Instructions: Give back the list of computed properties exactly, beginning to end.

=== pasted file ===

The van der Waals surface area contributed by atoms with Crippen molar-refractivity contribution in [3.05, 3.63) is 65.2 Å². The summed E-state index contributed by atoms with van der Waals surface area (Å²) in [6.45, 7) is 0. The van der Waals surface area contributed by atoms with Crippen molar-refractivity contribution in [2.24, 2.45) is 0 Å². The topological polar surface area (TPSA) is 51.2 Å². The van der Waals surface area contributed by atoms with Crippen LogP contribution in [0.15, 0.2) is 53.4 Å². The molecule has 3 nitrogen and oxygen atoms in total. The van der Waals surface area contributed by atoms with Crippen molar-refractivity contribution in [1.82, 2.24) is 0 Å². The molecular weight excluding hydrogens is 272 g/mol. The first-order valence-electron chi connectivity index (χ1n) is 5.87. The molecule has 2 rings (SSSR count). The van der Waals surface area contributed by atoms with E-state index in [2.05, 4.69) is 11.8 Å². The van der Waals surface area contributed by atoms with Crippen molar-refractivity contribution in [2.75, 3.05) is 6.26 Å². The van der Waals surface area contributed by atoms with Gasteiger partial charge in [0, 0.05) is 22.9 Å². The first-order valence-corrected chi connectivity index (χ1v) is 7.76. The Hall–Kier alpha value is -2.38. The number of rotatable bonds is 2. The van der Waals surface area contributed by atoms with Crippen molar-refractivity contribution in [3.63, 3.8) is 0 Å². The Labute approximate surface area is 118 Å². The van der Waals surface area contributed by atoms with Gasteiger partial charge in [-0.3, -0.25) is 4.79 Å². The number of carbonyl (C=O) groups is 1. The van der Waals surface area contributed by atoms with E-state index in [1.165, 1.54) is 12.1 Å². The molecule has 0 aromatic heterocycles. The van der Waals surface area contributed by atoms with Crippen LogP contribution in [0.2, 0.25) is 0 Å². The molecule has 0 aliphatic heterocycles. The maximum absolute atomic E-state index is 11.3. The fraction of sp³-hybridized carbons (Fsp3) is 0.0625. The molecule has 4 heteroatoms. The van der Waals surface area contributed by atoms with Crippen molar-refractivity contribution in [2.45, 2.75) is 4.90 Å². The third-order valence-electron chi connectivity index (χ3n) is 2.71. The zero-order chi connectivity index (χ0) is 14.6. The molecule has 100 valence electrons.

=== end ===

The van der Waals surface area contributed by atoms with Crippen molar-refractivity contribution in [3.05, 3.63) is 65.2 Å². The summed E-state index contributed by atoms with van der Waals surface area (Å²) in [6.45, 7) is 0. The van der Waals surface area contributed by atoms with Crippen molar-refractivity contribution in [2.24, 2.45) is 0 Å². The topological polar surface area (TPSA) is 51.2 Å². The van der Waals surface area contributed by atoms with Crippen LogP contribution in [0.15, 0.2) is 53.4 Å². The molecule has 3 nitrogen and oxygen atoms in total. The van der Waals surface area contributed by atoms with Crippen molar-refractivity contribution in [1.82, 2.24) is 0 Å². The molecular weight excluding hydrogens is 272 g/mol. The first-order valence-electron chi connectivity index (χ1n) is 5.87. The molecule has 2 rings (SSSR count). The van der Waals surface area contributed by atoms with E-state index in [2.05, 4.69) is 11.8 Å². The van der Waals surface area contributed by atoms with Crippen molar-refractivity contribution in [2.75, 3.05) is 6.26 Å². The van der Waals surface area contributed by atoms with Gasteiger partial charge in [0, 0.05) is 22.9 Å². The first-order valence-corrected chi connectivity index (χ1v) is 7.76. The Hall–Kier alpha value is -2.38. The number of rotatable bonds is 2. The van der Waals surface area contributed by atoms with Crippen molar-refractivity contribution in [3.63, 3.8) is 0 Å². The Labute approximate surface area is 118 Å². The van der Waals surface area contributed by atoms with Gasteiger partial charge in [-0.3, -0.25) is 4.79 Å². The number of carbonyl (C=O) groups is 1. The van der Waals surface area contributed by atoms with E-state index in [1.165, 1.54) is 12.1 Å². The molecule has 0 aromatic heterocycles. The van der Waals surface area contributed by atoms with Crippen LogP contribution in [0.2, 0.25) is 0 Å². The molecule has 0 aliphatic heterocycles. The maximum absolute atomic E-state index is 11.3. The fraction of sp³-hybridized carbons (Fsp3) is 0.0625. The molecule has 4 heteroatoms. The van der Waals surface area contributed by atoms with Crippen molar-refractivity contribution in [2.45, 2.75) is 4.90 Å². The third-order valence-electron chi connectivity index (χ3n) is 2.71. The zero-order chi connectivity index (χ0) is 14.6. The molecule has 100 valence electrons.